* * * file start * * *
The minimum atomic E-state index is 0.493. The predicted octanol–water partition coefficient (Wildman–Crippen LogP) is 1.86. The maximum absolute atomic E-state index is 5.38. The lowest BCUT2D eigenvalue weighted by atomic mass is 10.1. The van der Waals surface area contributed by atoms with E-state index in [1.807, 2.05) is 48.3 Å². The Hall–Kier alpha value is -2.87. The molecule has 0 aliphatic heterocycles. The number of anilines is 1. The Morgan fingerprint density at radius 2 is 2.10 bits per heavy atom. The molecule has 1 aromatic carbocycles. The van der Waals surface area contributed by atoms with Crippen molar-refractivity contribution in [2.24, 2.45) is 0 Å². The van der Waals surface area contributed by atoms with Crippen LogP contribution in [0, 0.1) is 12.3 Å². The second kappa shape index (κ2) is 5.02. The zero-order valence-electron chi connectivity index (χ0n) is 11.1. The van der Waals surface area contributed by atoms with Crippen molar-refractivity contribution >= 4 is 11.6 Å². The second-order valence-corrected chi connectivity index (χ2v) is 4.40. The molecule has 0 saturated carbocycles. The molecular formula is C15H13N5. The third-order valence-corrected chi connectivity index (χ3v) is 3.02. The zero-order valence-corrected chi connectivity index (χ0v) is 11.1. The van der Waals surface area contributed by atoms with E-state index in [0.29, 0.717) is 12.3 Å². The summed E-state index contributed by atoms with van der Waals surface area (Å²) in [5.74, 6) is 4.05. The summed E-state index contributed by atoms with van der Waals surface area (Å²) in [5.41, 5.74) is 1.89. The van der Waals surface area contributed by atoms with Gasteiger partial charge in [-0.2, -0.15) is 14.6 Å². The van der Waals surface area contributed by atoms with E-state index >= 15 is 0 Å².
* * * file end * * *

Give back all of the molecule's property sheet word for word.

The minimum atomic E-state index is 0.493. The predicted octanol–water partition coefficient (Wildman–Crippen LogP) is 1.86. The maximum absolute atomic E-state index is 5.38. The lowest BCUT2D eigenvalue weighted by atomic mass is 10.1. The van der Waals surface area contributed by atoms with E-state index in [1.807, 2.05) is 48.3 Å². The Hall–Kier alpha value is -2.87. The molecule has 0 aliphatic heterocycles. The number of anilines is 1. The Morgan fingerprint density at radius 2 is 2.10 bits per heavy atom. The molecule has 1 aromatic carbocycles. The van der Waals surface area contributed by atoms with Crippen molar-refractivity contribution in [2.24, 2.45) is 0 Å². The van der Waals surface area contributed by atoms with Crippen LogP contribution in [0, 0.1) is 12.3 Å². The second kappa shape index (κ2) is 5.02. The zero-order valence-electron chi connectivity index (χ0n) is 11.1. The van der Waals surface area contributed by atoms with Crippen molar-refractivity contribution >= 4 is 11.6 Å². The second-order valence-corrected chi connectivity index (χ2v) is 4.40. The molecule has 0 saturated carbocycles. The molecular formula is C15H13N5. The third-order valence-corrected chi connectivity index (χ3v) is 3.02. The zero-order valence-corrected chi connectivity index (χ0v) is 11.1. The van der Waals surface area contributed by atoms with E-state index in [0.29, 0.717) is 12.3 Å². The summed E-state index contributed by atoms with van der Waals surface area (Å²) in [5.74, 6) is 4.05. The summed E-state index contributed by atoms with van der Waals surface area (Å²) in [5.41, 5.74) is 1.89. The van der Waals surface area contributed by atoms with Gasteiger partial charge in [-0.2, -0.15) is 14.6 Å². The van der Waals surface area contributed by atoms with E-state index >= 15 is 0 Å².